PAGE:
A few specifics:

The old use the young to prove that they have learned and the young, as an excuse against future oldness, do it often to the old.
I kind-of know what you are getting at but it's not very clearly explained.

'Our new society welcomes you.'
Which new society?

'his countries elevation' Should be 'country's elevation'

'Walter uses Drugs...' The use of the capital D made me wonder if this was a company rather than a generic noun. Still not sure.

'Thisgo's plan to eradicate corruption...' This felt strange as the use of the words 'twisted', 'coldly', 'manipulate' gave me a distinct impression that he was corrupt.

Sacrificing youths to set his ideas in stone is contrary to what he hopes to achieve.
The corruption in the regressive party allows Walter to orchestrate their move against him and help them set him up as a target for the tortured students.

Didn't understand these sentences.

'Four dark pupils...' What does dark mean in this context?

'the personification of the countries past evils' 'their love of Walter Thisgo and ...his martyrdom'
These two phrases feel contradictory.

Hope this is useful.


Nik Perring at 22:28 on 13 March 2006  Report this post
I like the way in which you've set out this synopsis, Eanna. I've not seen it before but I thought it really worked, although was left a little confused. I'm sure you could make it clearer though.

should be 'country's.'



Lianne at 07:46 on 14 March 2006  Report this post
Hi Eanna,

I liked the basic idea of this story and, though I'm not sure what agents/publishers would make of the way you've laid out the synopsis, I like the emphasis on the morality of the story. Like others have commented though, I was a bit confused about the setting and about the specifics of the story. I think its important to set the scene for a novel like this - is it set in the future or is it an alternative vision of the present? Either way though, there was enough here to spark my interest and based on your synopsis I would want to read the novel.

Good luck with any rewrites!


Dee at 21:09 on 17 March 2006  Report this post
This is intriguing, but it reads more like a blurb than a synopsis. It’s a teaser to draw a reader in to see what happens and who these people are… but it’s not a synopsis. It leaves too much out, and it raises too much confusion.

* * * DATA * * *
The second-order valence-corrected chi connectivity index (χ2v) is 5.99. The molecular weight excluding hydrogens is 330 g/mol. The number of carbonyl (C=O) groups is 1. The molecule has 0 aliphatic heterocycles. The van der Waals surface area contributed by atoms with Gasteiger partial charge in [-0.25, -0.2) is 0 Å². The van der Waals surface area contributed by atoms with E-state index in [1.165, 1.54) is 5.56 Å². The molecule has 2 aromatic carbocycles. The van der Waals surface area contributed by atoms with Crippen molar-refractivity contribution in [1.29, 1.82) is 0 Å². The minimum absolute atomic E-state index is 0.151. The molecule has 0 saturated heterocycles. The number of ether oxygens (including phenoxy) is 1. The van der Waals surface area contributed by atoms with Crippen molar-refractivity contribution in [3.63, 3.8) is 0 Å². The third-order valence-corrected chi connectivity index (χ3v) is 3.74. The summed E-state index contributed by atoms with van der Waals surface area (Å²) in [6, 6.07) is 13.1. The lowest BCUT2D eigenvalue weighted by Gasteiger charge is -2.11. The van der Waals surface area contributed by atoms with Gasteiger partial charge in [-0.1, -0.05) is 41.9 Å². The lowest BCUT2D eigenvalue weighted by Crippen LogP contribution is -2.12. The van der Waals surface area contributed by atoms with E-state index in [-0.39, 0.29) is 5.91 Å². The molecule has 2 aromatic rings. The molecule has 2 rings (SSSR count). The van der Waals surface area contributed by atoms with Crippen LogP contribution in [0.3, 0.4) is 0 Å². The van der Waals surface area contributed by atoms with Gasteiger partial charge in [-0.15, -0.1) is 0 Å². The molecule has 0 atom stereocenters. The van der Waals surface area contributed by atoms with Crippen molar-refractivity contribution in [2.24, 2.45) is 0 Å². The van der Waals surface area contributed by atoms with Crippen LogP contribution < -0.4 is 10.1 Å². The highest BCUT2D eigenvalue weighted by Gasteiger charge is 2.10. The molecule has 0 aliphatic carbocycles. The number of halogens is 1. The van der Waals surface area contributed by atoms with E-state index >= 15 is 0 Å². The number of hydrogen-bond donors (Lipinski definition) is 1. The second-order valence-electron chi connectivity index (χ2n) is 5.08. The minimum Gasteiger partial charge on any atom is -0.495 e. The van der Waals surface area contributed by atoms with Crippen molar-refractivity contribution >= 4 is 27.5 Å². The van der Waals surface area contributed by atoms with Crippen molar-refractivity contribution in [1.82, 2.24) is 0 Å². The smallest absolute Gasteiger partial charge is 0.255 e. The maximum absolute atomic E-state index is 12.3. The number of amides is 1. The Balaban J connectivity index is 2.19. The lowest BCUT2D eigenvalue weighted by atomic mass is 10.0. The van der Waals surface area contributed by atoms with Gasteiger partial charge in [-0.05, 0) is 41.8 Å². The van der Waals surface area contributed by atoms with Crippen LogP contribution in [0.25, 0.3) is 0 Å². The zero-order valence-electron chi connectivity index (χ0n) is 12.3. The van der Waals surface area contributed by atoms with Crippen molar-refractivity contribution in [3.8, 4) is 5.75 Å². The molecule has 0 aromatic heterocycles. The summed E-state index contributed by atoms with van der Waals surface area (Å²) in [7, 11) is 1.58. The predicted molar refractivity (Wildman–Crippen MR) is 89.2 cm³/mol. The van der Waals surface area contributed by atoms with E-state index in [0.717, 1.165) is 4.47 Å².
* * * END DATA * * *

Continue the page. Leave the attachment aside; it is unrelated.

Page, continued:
Sacrificing youths to set his ideas in stone is contrary to what he hopes to achieve.
The more I think about this, the less I understand it.

After the trial that leaves the remaining three rotting in an asylum
What happened to the fourth one?

Walter Thisgo and he, now in hiding,
Huh? You just said the four dark pupils killed him…

Sorry, but I’m too confused with this. In a synopsis, you need to lay out the plot and the characters, and this just isn’t doing it yet. Keep going, though, everyone has the same problem with writing a synopsis.


Mojo at 16:59 on 22 March 2006  Report this post
Hi Eanna

You're probably sick of hearing this by now, but I couldn't follow what was going on, either. Basically everyone's corrupt, right? Or not? The opening salvo
Use, use and used. The terrible truth is that we do and are without exception.
relies so heavily on the inflection of the speaker - and of course there isn't one to clarify it for the reader - that it's meaningless. It took me several attempts to get what you meant, and I'm not a busy agent who wouldn't bother even to try - would just move on to the next 'hopeful' in the slush pile.

I agree with Dee that it's more of a blurb - something on the back cover of a book designed to intrigue. A synopsis needs to say what the book's about. And yes, they are hell to write! That's something we all agree on.

Good luck with it.


smudger at 14:45 on 12 April 2006  Report this post
Hi eanna,

I tend to agree with some of the comments above. Although this is an unusual and intriguing format for a synopsis, it might prove a deterrent for a busy agent who just wants to see if there is an original and coherent plot associated with your sample chapters. I think others have picked up on editorial points.